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District Court of Appeal, Second District, Division 2, California.

The PEOPLE of the State of California, Plaintiff and Respondent, v. Robert Anthony LAZARD, Defendant and Appellant.

Cr. 9081.

Decided: August 21, 1964

Edward L. Lascher,* Van Nuys, for appellant. Stanley Mosk, Atty. Gen., William E. James, Asst. Atty. Gen., George J. Roth, Deputy Atty. Gen., for respondent.

The evidence in this case abundantly justifies a verdict of guilty for a violation of Penal Code, section 211, by appellant who also admitted three prior felony convictions.

Appellant urges however that a reversal is required because of a technical non-compliance with section 1127 of the Penal Code. This section reads:

‘All instructions given shall be in writing, unless there is a phonographic reporter present and he takes them down, in which case they may be given orally; * * *. Upon each charge presented and given or refused, the court must endorse and sign its decision and a statement showing which party requested it. If part be given and part refused, the court must distinguish, showing by the endorsement what part of the charge was given and what part refused.’

The record before us augmented to include the entire file of the Superior Court, contains all the instructions which must be considered adequate for the protection of appellant's rights. These instructions in the file are topped by a pink binder containing in print the title of the court and cause with a subheading at the left with the printed words:

The pink binder is signed by the trial judge.

Attached to and following the pink slip are 15 instructions, all requested by the People. No instructions were requested by appellant. The said instructions are variously numbered. Each one is signed by the trial judge on the line in the right hand corner at the bottom thereof provided for that purpose. Each instruction has printed in the lower right hand portion thereof extending from line 32 to line 37 the following:

The instruction which immediately follows the pink slip bears at the top in print the number 51 and has a red check after the word ‘Refused’. None of the other 14 instructions are checked in any of the four places provided. All of them however are signed by the trial judge.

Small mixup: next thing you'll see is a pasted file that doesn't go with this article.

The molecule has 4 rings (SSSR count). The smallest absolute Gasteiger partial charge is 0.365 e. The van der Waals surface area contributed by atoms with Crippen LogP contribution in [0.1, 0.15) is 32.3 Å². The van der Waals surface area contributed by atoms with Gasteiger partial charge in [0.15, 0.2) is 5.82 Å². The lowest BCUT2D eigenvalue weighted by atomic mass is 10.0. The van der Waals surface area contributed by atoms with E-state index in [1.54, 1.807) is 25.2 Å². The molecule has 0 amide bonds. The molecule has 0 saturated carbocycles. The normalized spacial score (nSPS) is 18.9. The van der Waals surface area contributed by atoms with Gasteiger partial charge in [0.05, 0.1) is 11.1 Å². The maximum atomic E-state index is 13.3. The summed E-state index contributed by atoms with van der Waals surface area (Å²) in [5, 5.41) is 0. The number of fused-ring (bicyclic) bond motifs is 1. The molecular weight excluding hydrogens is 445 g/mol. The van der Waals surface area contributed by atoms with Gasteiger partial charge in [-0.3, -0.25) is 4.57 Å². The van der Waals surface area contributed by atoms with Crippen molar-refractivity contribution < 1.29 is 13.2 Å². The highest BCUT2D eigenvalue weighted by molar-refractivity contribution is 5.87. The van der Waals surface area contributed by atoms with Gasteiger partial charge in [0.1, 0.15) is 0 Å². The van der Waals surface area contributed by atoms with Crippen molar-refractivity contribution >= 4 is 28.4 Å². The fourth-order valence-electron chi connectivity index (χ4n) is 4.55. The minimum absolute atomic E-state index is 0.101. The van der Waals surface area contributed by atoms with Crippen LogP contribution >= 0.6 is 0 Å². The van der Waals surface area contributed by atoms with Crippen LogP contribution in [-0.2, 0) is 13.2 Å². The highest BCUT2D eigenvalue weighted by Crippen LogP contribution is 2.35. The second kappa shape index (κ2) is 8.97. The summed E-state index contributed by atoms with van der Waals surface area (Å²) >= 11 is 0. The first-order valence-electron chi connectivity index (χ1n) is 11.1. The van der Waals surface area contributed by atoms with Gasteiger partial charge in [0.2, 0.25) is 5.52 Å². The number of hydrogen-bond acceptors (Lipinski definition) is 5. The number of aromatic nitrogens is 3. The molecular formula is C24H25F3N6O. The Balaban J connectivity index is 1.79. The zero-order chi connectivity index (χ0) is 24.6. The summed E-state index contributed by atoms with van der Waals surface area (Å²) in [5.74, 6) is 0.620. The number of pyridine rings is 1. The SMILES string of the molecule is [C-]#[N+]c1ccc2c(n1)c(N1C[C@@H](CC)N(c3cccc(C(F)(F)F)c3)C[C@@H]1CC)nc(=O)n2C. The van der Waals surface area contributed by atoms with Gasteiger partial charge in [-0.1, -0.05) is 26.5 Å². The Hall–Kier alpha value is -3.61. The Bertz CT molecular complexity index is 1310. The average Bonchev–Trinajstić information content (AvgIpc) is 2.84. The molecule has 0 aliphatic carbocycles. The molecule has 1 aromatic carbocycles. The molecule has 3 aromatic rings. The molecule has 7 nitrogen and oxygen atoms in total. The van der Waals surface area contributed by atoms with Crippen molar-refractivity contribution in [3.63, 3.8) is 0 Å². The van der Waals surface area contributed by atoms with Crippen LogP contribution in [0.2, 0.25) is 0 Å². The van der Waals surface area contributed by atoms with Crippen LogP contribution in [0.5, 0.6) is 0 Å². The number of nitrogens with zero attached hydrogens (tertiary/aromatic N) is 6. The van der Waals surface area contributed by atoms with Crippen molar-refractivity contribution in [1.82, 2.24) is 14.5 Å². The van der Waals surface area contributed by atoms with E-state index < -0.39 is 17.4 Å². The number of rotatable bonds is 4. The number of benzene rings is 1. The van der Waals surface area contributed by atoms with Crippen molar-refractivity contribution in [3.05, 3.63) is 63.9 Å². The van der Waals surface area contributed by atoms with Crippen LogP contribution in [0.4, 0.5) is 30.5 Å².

The reporter's transcript does not set forth verbatim, in substance or otherwise, the context of the 14 instructions referred to, but the reporter's transcript and the clerk's transcript each contains the statement that the jury was instructed.

The case law of this State is undoubtedly to the effect that if an instruction is unmarked, it must be deemed to have been refused. (People v. Guiterez, 126 Cal.App. 526, 14 P.2d 838; People v. Garcia, 174 Cal.App.2d 525, 344 P.2d 855; People v. Bush, Cal.App., 39 Cal.Rptr. 17.)

Section 1127 of the Penal Code, read literally in the light of the case law referred to, seems to lend validity to appellant's point. However, if we accept the literal mandate of the statute as interpreted by the cases, the seeming complexion of the situation impels a conclusion that the jury was not instructed at all. Such a conclusion would impel us to ignore, not only the fact that an inadvertent omission compels us to assume that something happened which didn't but also compels us to ignore the statements in the reporter's transcript and in the clerk's transcript, each to the effect that the jury was instructed.

We are mindful of the rule announced by the court in the case of Walsh v. Dept. Alcoholic Bev. Control. 59 Cal.2d 757, at page 764, 31 Cal.Rptr. 297, at page 301, 382 P.2d 337, at page 341, wherein the court says:

“When language which is reasonably susceptible of two constructions is used in a penal law ordinarily that construction which is more favorable to the offender will be adopted. In other words, criminal statutes will not be built up ‘by judicial grafting upon legislation. * * * [D]efendant is entitled to the benefit of every reasonable doubt, whether it arise out of a question of fact, or as to the true interpretation of words or the construction of language used in a statute.’ [Citations.] Indeed, it is ‘the policy of California * * * to construe and apply penal statutes as favorably to the defendant as the language of the statute and the circumstances of its application may reasonably permit.”

Section 1127 of the Penal Code undoubtedly explicitly requires the trial judge to note upon the proposed instruction his disposition of the instruction. When read together with the notations in the clerk's transcript and the reporter's transcript, the pink slip described convinces us beyond a reasonable doubt that all the instructions attached to it were given to the jury, with the exception of the topmost instruction marked ‘Refused’.

Appellant also raises the point that the jury was not properly instructed on the subject of robbery in that the court did not define robbery to the jury. An examination of the record shows that the 11th instruction under the pink slip, one of the 14 instructions referred to, is a complete and adequate instruction on the subject of robbery.

The judgment is affirmed. Appeal from the order denying appellant's motion for a new trial is dismissed.

ROTH, Justice.

FOX, P. J., and HERNDON, J., concur. Hearing denied; MOSK, J., not participating.

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